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‘Transcendence’ transcends patience and plausibility

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Transcendence

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What happens when a man, Dr. Will Caster, Johnny Depp seeks to redefine the limits of consciousness, through the use of technology? What would the ramifications be to individuality, mortality and the universe? These are the questions which “Transcendence” purports to ask, and while we as a species have created AI, the limits of what it can do, still supersede our needs. Yes, man has advanced technologically however, ‘Transcendence’ combines elements of “2001, A Space Odyssey” “Frankenstein” and “Robocop”. In other words, where does consciousness end? And given that, what is the cost/benefit ratio to all of mankind?

“Transcendence” does not answer any of these questions, but merely sets out a nightmarish world in which Dr. Caster and his wife, Evelyn, Rebecca Hall, endeavor to harness the technology they have, against the backdrop of a terrorist group, which fears that these advances would lead to the destruction of individuality, privacy, and self-determination as we know it. As the story plays out (all too predictably) their fears are justified.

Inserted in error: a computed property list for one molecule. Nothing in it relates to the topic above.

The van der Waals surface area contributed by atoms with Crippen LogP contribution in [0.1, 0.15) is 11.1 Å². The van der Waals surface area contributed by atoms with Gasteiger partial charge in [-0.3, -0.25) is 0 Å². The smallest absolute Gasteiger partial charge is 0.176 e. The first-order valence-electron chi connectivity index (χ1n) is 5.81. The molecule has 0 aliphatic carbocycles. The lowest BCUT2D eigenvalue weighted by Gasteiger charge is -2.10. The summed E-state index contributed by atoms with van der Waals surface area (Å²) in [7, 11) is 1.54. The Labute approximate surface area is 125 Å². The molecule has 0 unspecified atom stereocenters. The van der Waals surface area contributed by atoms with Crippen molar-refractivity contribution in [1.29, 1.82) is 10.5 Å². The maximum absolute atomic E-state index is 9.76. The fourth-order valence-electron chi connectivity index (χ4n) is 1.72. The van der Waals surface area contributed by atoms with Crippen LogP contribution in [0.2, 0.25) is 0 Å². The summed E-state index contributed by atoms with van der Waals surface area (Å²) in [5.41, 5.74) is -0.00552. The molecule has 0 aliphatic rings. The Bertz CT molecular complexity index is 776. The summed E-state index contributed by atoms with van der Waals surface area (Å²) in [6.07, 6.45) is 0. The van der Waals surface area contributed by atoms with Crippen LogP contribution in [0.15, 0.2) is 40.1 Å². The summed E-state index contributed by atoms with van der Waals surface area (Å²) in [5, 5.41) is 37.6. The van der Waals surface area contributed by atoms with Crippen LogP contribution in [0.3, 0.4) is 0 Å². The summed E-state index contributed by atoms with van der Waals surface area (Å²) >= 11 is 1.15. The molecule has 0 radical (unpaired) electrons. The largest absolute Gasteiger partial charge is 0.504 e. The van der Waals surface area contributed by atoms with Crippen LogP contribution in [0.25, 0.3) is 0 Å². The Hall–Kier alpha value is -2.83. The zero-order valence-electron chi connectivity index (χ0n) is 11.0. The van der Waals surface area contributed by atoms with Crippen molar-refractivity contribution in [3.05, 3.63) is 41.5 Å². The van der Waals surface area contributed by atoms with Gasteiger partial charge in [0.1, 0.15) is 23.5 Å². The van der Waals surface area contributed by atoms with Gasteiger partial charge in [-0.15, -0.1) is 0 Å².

The script for this film is poorly organized, and all too often lacks creativity. Many characters are introduced without knowing their names, when a few scenes later they are referred to by name one is left wondering who that person is. This happens three times during the film and leaves theatergoers asking themselves if they missed a scene where the character was introduced with his/her name or if it was just omitted. The truth is that the information, was not supplied till the following scene.

This kind of writing shows a lack of respect for the audience it is trying to speak to, which in a film where they already telling you that they are creating technology which will be smarter than any human ever will be, is more than a little insulting.

“Transcendence” transcends the very limits of patience. It is too long, with explosions coming out of nowhere, the limits of believability stretched to the point of breaking, and finally leaving one to wait for its all too predictable end. Speaking of the end, it seems as if writer Jack Paglin was setting up viewers for another shot at transcending this bomb. Let us hope that he finds the courage to detonate that idea before it implodes on us all.

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